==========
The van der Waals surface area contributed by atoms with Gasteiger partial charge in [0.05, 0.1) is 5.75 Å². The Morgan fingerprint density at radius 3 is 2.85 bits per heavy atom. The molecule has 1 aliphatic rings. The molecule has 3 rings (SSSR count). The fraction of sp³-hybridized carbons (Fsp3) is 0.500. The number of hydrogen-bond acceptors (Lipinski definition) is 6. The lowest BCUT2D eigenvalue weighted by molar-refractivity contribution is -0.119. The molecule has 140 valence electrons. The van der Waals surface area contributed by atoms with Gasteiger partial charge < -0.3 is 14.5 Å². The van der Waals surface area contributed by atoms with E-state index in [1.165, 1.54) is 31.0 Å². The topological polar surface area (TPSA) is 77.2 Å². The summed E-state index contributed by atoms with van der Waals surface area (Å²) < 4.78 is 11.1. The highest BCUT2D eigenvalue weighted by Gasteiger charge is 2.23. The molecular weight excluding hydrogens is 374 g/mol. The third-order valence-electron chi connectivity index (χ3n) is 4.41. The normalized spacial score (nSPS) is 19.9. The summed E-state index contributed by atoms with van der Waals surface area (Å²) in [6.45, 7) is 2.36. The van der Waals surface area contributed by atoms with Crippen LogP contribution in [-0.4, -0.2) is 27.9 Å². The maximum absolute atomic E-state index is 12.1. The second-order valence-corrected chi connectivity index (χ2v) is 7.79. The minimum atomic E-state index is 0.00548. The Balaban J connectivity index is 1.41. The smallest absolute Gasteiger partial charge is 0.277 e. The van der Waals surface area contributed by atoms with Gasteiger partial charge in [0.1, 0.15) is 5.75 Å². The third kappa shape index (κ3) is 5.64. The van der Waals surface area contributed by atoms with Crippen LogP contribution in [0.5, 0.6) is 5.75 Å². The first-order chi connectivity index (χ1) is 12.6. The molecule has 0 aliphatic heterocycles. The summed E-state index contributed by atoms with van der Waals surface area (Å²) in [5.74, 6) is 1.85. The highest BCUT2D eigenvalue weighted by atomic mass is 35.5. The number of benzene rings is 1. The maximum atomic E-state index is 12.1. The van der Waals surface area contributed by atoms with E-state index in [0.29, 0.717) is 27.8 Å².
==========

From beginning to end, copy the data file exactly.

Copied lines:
The van der Waals surface area contributed by atoms with Gasteiger partial charge in [0.05, 0.1) is 5.75 Å². The Morgan fingerprint density at radius 3 is 2.85 bits per heavy atom. The molecule has 1 aliphatic rings. The molecule has 3 rings (SSSR count). The fraction of sp³-hybridized carbons (Fsp3) is 0.500. The number of hydrogen-bond acceptors (Lipinski definition) is 6. The lowest BCUT2D eigenvalue weighted by molar-refractivity contribution is -0.119. The molecule has 140 valence electrons. The van der Waals surface area contributed by atoms with Gasteiger partial charge < -0.3 is 14.5 Å². The van der Waals surface area contributed by atoms with E-state index in [1.165, 1.54) is 31.0 Å². The topological polar surface area (TPSA) is 77.2 Å². The summed E-state index contributed by atoms with van der Waals surface area (Å²) < 4.78 is 11.1. The highest BCUT2D eigenvalue weighted by Gasteiger charge is 2.23. The molecular weight excluding hydrogens is 374 g/mol. The third-order valence-electron chi connectivity index (χ3n) is 4.41. The normalized spacial score (nSPS) is 19.9. The summed E-state index contributed by atoms with van der Waals surface area (Å²) in [6.45, 7) is 2.36. The van der Waals surface area contributed by atoms with Crippen LogP contribution in [-0.4, -0.2) is 27.9 Å². The maximum absolute atomic E-state index is 12.1. The second-order valence-corrected chi connectivity index (χ2v) is 7.79. The minimum atomic E-state index is 0.00548. The Balaban J connectivity index is 1.41. The smallest absolute Gasteiger partial charge is 0.277 e. The van der Waals surface area contributed by atoms with Gasteiger partial charge in [0.1, 0.15) is 5.75 Å². The third kappa shape index (κ3) is 5.64. The van der Waals surface area contributed by atoms with Crippen LogP contribution in [0.5, 0.6) is 5.75 Å². The first-order chi connectivity index (χ1) is 12.6. The molecule has 0 aliphatic heterocycles. The summed E-state index contributed by atoms with van der Waals surface area (Å²) in [5.74, 6) is 1.85. The highest BCUT2D eigenvalue weighted by atomic mass is 35.5. The number of benzene rings is 1. The maximum atomic E-state index is 12.1. The van der Waals surface area contributed by atoms with E-state index in [0.29, 0.717) is 27.8 Å².